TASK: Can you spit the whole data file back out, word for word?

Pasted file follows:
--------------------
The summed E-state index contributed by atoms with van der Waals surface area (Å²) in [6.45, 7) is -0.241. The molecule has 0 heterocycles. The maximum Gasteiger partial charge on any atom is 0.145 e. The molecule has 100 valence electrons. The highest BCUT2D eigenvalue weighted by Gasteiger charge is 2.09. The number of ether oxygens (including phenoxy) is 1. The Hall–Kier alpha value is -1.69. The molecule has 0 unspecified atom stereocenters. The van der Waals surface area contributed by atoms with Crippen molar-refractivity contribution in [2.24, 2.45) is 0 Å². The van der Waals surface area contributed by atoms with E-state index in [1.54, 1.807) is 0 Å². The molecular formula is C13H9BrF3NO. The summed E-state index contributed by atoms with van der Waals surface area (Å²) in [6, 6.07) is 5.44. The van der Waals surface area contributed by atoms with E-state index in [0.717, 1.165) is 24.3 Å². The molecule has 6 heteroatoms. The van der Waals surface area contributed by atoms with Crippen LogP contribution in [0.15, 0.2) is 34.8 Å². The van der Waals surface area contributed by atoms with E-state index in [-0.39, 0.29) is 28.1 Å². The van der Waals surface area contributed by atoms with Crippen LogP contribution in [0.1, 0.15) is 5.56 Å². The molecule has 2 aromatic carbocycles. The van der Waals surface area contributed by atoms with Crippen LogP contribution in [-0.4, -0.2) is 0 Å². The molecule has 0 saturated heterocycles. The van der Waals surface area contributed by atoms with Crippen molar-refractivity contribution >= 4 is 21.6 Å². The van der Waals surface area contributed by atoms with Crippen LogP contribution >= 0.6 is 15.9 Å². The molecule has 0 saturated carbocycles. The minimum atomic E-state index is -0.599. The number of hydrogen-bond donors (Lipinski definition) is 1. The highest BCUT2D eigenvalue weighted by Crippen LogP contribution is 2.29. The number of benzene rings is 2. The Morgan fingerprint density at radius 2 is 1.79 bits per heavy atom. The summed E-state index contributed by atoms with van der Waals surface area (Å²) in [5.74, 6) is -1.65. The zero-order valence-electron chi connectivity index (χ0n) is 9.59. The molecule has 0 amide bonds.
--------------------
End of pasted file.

The summed E-state index contributed by atoms with van der Waals surface area (Å²) in [6.45, 7) is -0.241. The molecule has 0 heterocycles. The maximum Gasteiger partial charge on any atom is 0.145 e. The molecule has 100 valence electrons. The highest BCUT2D eigenvalue weighted by Gasteiger charge is 2.09. The number of ether oxygens (including phenoxy) is 1. The Hall–Kier alpha value is -1.69. The molecule has 0 unspecified atom stereocenters. The van der Waals surface area contributed by atoms with Crippen molar-refractivity contribution in [2.24, 2.45) is 0 Å². The van der Waals surface area contributed by atoms with E-state index in [1.54, 1.807) is 0 Å². The molecular formula is C13H9BrF3NO. The summed E-state index contributed by atoms with van der Waals surface area (Å²) in [6, 6.07) is 5.44. The van der Waals surface area contributed by atoms with E-state index in [0.717, 1.165) is 24.3 Å². The molecule has 6 heteroatoms. The van der Waals surface area contributed by atoms with Crippen LogP contribution in [0.15, 0.2) is 34.8 Å². The van der Waals surface area contributed by atoms with E-state index in [-0.39, 0.29) is 28.1 Å². The van der Waals surface area contributed by atoms with Crippen LogP contribution in [0.1, 0.15) is 5.56 Å². The molecule has 2 aromatic carbocycles. The van der Waals surface area contributed by atoms with Crippen LogP contribution in [-0.4, -0.2) is 0 Å². The molecule has 0 saturated heterocycles. The van der Waals surface area contributed by atoms with Crippen molar-refractivity contribution >= 4 is 21.6 Å². The van der Waals surface area contributed by atoms with Crippen LogP contribution >= 0.6 is 15.9 Å². The molecule has 0 saturated carbocycles. The minimum atomic E-state index is -0.599. The number of hydrogen-bond donors (Lipinski definition) is 1. The highest BCUT2D eigenvalue weighted by Crippen LogP contribution is 2.29. The number of benzene rings is 2. The Morgan fingerprint density at radius 2 is 1.79 bits per heavy atom. The summed E-state index contributed by atoms with van der Waals surface area (Å²) in [5.74, 6) is -1.65. The zero-order valence-electron chi connectivity index (χ0n) is 9.59. The molecule has 0 amide bonds.